Alison Berkley Margo: The Princess’s Palate
Aspen CO Colorado
I feel like I’m living a dual life.
I was thinking about that the other day as I was driving down Frying Pan Road and saw a giant herd of bighorn sheep galloping along. I was careful not to slam on my brakes since the road was already under a precarious layer of ice that made me think, “So this is what people were talking about when they said this was a gnarly road.” I don’t know what Basalt has against guardrails, but if I were not so lazy I might even think about trying to do something about that.
Seeing these majestic animals made my heart skip a beat. You can even hear me suck in my breath as I’m videotaping them, my car radio playing in the background as I narrate. “So I’m driving down the road, and we’ve got a whole herd of bighorn sheep, looks like they’re going somewhere, here they go. Hi, guys!”
When I saw the same herd on the way home, I realized that videotaping might not be necessary. I’m probably going to see these guys a lot. It’s like the time I moved to San Diego and was lying out in the sun when my roommate said, “You don’t need to lay out here. It’s sunny all the time.”
Then on Saturday night, we had dinner at our neighbor’s house and decided to walk over.
“Wow, you guys sure are brave, walking at night in lion country,” Paul said when he greeted us at the door. Moments later, we were introduced to his dog Heidi and shown the nasty scar behind her ear where she’d been in the mouth of a mountain lion, so Paul had even more reason to revere them.
“There are supposedly seven lions living in Otto Creek,” his wife told us over dinner.
“Otto Creek, where I’ve been hiking every other day with my headphones on, Otto Creek?”
Jesus Christ – I thought I was moving to the land of Seven Castles, not Seven Lions.
Ryan and I were like two spooked kids on the walk home, clutching each other at the elbow as we made our way down the dark, dirt road.
“Did you see those eyeballs?” Ryan gasped, coming to an abrupt halt. “I just saw six sets of eyeballs. See them? Over there! I sure hope those are deer.”
“No! I don’t! I don’t want to see them,” I said, pulling him by a fistful of jacket and dragging him down the street, now at a faster pace. “You’re scaring me!”
Needless to say, we made it home in one piece but maybe not in one peace.
Paul also told us that the Fryingpan wilderness was named one of the 10 wildest areas in the country because of its abundance of wildlife and remoteness from civilization. When he said that, there was a voice in my head that went, “How the hell did I end up here?” I thought about my New York City-born-and-bred father who never saw an animal outside of the Bronx Zoo until he was like 60 and has a penchant for breaking something every time he picks up a tool. We were so not country folk.
Let’s just say this is quite a change from a typical Saturday night in Aspen, when the biggest hazard was trying to navigate the cobblestones on the Cooper Avenue mall in my Prada platform Mary Jane clogs.
Just when I thought I might let my roots grow out and sell all my designer shoes at the consignment store, Destiny swooped in and saved me. No, not the stripper in Miami I gave my favorite necklace to when I was drunk that one time. Like literally, Destiny. Fate.
I was up in Aspen having a meeting with one of my clients (I love to say “clients” because it makes me sound like I really have a viable business) when they asked me if I would be interested in renting a desk in their office.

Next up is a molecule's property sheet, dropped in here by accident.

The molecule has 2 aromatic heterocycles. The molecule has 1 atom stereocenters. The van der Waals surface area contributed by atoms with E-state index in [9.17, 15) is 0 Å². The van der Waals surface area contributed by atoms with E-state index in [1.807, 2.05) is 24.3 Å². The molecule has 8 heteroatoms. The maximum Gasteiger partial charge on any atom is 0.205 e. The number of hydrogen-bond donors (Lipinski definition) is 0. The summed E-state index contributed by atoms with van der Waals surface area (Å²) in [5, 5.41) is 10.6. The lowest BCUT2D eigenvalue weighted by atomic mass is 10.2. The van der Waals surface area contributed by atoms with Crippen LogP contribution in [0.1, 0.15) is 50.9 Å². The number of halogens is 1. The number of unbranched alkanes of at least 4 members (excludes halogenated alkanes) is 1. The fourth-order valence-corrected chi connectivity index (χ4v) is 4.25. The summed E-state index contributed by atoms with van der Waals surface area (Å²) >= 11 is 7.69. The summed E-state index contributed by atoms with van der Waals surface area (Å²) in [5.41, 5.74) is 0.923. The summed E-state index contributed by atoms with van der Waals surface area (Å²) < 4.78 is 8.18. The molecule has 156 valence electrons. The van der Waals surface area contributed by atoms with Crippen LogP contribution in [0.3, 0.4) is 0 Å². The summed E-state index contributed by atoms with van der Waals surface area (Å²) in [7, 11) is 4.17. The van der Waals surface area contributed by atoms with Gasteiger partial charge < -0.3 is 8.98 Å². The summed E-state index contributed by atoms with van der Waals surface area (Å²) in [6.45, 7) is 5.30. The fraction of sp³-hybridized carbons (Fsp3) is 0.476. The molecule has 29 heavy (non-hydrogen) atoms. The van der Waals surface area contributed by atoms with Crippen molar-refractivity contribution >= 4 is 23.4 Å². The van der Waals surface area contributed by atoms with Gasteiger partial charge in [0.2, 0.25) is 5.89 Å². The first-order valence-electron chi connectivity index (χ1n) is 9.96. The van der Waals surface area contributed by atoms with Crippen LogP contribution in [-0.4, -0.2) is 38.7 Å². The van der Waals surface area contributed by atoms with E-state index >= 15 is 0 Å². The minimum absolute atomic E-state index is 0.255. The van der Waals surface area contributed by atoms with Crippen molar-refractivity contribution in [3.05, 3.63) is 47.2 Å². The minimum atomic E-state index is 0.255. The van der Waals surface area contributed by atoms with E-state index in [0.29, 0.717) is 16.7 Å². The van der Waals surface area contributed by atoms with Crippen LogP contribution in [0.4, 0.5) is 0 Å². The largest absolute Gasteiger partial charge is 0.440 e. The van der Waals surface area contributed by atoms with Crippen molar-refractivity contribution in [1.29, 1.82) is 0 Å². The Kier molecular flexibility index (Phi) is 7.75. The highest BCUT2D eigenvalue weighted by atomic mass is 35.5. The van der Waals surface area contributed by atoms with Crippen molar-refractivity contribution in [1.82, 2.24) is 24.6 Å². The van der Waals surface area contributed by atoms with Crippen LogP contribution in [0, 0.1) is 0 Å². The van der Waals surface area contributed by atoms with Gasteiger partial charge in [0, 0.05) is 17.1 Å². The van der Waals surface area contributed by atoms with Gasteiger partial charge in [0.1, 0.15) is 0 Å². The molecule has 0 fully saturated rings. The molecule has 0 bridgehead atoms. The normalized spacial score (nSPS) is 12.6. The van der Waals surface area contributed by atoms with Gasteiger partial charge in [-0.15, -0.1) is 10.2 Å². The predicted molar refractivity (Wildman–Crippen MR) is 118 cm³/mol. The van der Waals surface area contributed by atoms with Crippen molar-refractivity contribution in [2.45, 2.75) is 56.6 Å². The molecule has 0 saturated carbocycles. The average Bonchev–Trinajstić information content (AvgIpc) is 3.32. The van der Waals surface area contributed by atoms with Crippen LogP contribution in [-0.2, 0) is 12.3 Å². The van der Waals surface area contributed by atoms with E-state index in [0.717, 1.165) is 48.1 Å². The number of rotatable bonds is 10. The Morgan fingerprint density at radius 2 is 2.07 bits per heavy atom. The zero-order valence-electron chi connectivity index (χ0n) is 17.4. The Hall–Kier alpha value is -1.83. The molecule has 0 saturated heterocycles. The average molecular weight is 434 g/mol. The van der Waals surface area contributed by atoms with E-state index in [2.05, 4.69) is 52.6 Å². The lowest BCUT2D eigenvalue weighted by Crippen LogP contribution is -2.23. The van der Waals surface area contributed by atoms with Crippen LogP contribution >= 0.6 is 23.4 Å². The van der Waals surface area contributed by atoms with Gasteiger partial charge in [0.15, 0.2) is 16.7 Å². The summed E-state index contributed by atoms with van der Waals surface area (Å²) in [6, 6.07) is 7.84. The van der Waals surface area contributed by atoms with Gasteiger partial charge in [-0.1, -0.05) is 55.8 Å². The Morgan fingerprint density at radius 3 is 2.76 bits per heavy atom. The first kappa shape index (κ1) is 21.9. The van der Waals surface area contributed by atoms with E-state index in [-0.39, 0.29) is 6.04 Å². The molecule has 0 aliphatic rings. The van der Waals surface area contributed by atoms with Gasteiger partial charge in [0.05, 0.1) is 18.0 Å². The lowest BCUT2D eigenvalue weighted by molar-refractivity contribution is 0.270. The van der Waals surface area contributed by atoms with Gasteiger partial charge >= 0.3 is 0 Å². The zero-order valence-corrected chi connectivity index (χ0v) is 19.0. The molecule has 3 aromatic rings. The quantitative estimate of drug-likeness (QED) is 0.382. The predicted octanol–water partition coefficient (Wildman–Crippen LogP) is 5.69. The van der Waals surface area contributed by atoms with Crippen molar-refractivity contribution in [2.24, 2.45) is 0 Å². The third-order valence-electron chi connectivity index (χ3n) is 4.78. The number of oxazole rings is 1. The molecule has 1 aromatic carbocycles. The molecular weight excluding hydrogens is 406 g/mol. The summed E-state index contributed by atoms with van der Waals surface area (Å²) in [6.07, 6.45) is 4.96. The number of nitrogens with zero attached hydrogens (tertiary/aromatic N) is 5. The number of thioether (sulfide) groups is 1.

Even though they said the words “desk” and “office,” what I heard was “ski locker” and “parking space.”
“Yes! Yes, I do!” I said, as thrilled as if I were being proposed to.
“I’m not so sure about this,” Ryan said when I told him the news later. “Are you sure you’re going to be productive and not just spend half the day going out to lunch, hiking up Smuggler and bebopping around town?”
“Who, me?” I said, little feathers escaping from the side of my mouth.
So now three days a week, I take the time to blow-dry my hair and put on a little makeup and actually think about wearing something other than yoga pants (though, truth be told, I am wearing yoga pants right now, but that’s only because I want to hike up Smuggler at lunch – just don’t tell Ryan I said that). I have a sense of purpose. I feel professional. I have a place to go, and I have something to do when I get there.
The truth is, Ryan was right. What I really love is when I stop at Peach’s on my way into work for a coffee and see Kiki and Chris and baby Gray and spend 20 minutes chatting about her recent trip to NYC. I love hiking Smuggler with Catherine and having lunch with Txell or Alex or meeting Jennifer for a quick drink. Come ski season, that’ll mean gondie laps at lunch and apres beers at the Sky, all in a day’s “work.”
At the end of the day when I drive up my little red canyon river valley, past the wild turkeys and the deer and the bighorn sheep to my little A-frame and my dreamy husband, I can say I truly have it all.
Aspen really is a bubble. Here’s to hoping it’ll never burst.
Support Local Journalism
Support Local Journalism
Readers around Aspen and Snowmass Village make the Aspen Times’ work possible. Your financial contribution supports our efforts to deliver quality, locally relevant journalism.
Now more than ever, your support is critical to help us keep our community informed about the evolving coronavirus pandemic and the impact it is having locally. Every contribution, however large or small, will make a difference.
Each donation will be used exclusively for the development and creation of increased news coverage.
Start a dialogue, stay on topic and be civil.
If you don't follow the rules, your comment may be deleted.
User Legend: Moderator Trusted User